February 19, 2018 at 11:30am
Dr. Patrick E. White

Changing Millikin, Changing the World

Each year, when I welcome our new class of first-year, transfer and graduate students, I am careful to note that Millikin has long been a great university, but I go on to say, “If we all work together, Millikin will be a better place because you are here.” I do this to remind us all that Millikin is not just a place to fit into; it is a stage for enacting great possibilities. In our commitment to Performance Learning, we are all dedicated to a concept of Millikin as a place where students and alumni perform our future. Through this performance, Millikin will be changed for the better. This can be a daunting proposition. Some of us, whether we came to Millikin four years ago or 50, might say, “Well, Millikin is just fine. Millikin was just great when I was a student. We don’t need to change.”  

Sorry, too late. Millikin began changing as soon as you set foot on campus and began to make your mark; and it continues to change.

Mills is gone. Hessler is gone. The World War II era barracks are long gone. A new University Commons opened and is full of possibilities, and a new Workman Family Softball Field has already transformed the future of that sport at Millikin in just one season.

These are just some of the physical changes. Millikin is more than these buildings, these halls, this plot of ground. Millikin lives and moves and has its being in each of us, especially you — the students, alumni, staff, faculty and friends who manifest your love and dedication through your actions and words: “Millikin is my university.” This sense of ownership comes with pride in who we are and what we have accomplished, but even more, it is borne in hope and promise as we work together to discover and perform our best imagination of what we can become.

Through Millikin’s Performance Learning, we commit ourselves to engender the courage to grow and develop, to learn from one another and the world around us. We expect to be challenged by ideas, actions, persons and attitudes that may discomfit us at times, but prepare us to take our part in the grand performance of our lives at Millikin and beyond.

I often hear alumni say, “Millikin changed my life. Millikin gave me the courage and confidence to do things in my career and life that I never thought possible.” How do we do that? It is more than teaching people the skills and knowledge to succeed. Skills and knowledge alone will not guarantee confidence; and confidence without experience, knowledge and openness to others can lead to arrogance and a closed mind. Through Performance Learning, Millikin offers challenge in an environment of support, where students develop the courage to question not only the ideas of others but their own convictions. Here we gain the confidence to think for ourselves, the bravery to act when action is required, and the resilience and flexibility to change our minds.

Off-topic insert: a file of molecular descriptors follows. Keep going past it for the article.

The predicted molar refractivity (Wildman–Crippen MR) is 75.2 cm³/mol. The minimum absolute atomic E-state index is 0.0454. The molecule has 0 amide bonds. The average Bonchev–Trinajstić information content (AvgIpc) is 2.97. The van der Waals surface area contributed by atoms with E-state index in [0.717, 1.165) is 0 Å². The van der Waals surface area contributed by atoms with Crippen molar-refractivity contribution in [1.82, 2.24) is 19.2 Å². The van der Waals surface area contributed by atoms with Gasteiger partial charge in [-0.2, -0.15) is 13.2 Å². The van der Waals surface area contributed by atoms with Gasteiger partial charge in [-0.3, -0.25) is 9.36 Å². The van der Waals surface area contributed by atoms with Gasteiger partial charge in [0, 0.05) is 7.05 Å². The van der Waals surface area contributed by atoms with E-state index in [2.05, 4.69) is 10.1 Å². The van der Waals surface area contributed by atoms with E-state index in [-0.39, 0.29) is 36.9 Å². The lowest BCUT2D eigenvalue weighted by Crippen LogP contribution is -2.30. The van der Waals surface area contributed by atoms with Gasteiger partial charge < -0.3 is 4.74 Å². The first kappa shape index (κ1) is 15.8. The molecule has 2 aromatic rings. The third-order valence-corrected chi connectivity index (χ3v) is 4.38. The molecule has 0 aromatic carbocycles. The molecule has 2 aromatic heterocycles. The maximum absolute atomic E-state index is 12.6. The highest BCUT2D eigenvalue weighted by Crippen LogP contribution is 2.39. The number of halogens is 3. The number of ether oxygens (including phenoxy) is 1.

I have the privilege of seeing this bravery in action every day. Last spring’s traditional commencement student speaker Haley Hogenkamp gained the courage, skill and experience to study human rights in Switzerland, to be a part of Millikin entrepreneurs venturing to Denmark and to collaborate with international business associates in Ecuador. Now, Haley has joined the Peace Corps to work in Macedonia for equality and youth development.

Eric Zollinger ’97, one of the distinguished alumni speakers at last spring’s commencement ceremonies, attended MU before we used the term, but clearly Performance Learning gave him the confidence to believe not only that he could perform as a singer and a dancer, but that he could seize the opportunity to become a leader in Manhattan residential real estate, an active volunteer and church leader, and a member of the Millikin Board of Trustees.

It is Performance Learning that led Hadisa Wali ’17, an already engaged and recognized leader for women’s rights in Afghanistan, to become an even stronger advocate for political progress.

It is a changing and growing Millikin that encouraged Professor Alex Miller to create Shakespeare Corrected at the Decatur Correctional Center, working with incarcerated women to perform full-length Shakespeare plays, and thus, changing their lives.

Performance Learning is not easy nor is it uncomplicated. This year, as we inaugurate the Doug and Diane Oberhelman Center for Leadership Performance, we recognize even more deeply that a Millikin education demands hard work, patience with one another, a commitment to civil discourse and the ambition to make a difference.  

I hope you take pride in knowing that, as you support Millikin, you support a vibrant, growing university, a life-changing experience for us all. I thank you for your ideas, your steadfast support, and your commitment. As you help change Millikin, you change the world.

Sincerely yours in Millikin,

Dr. Patrick E. White
Millikin University President


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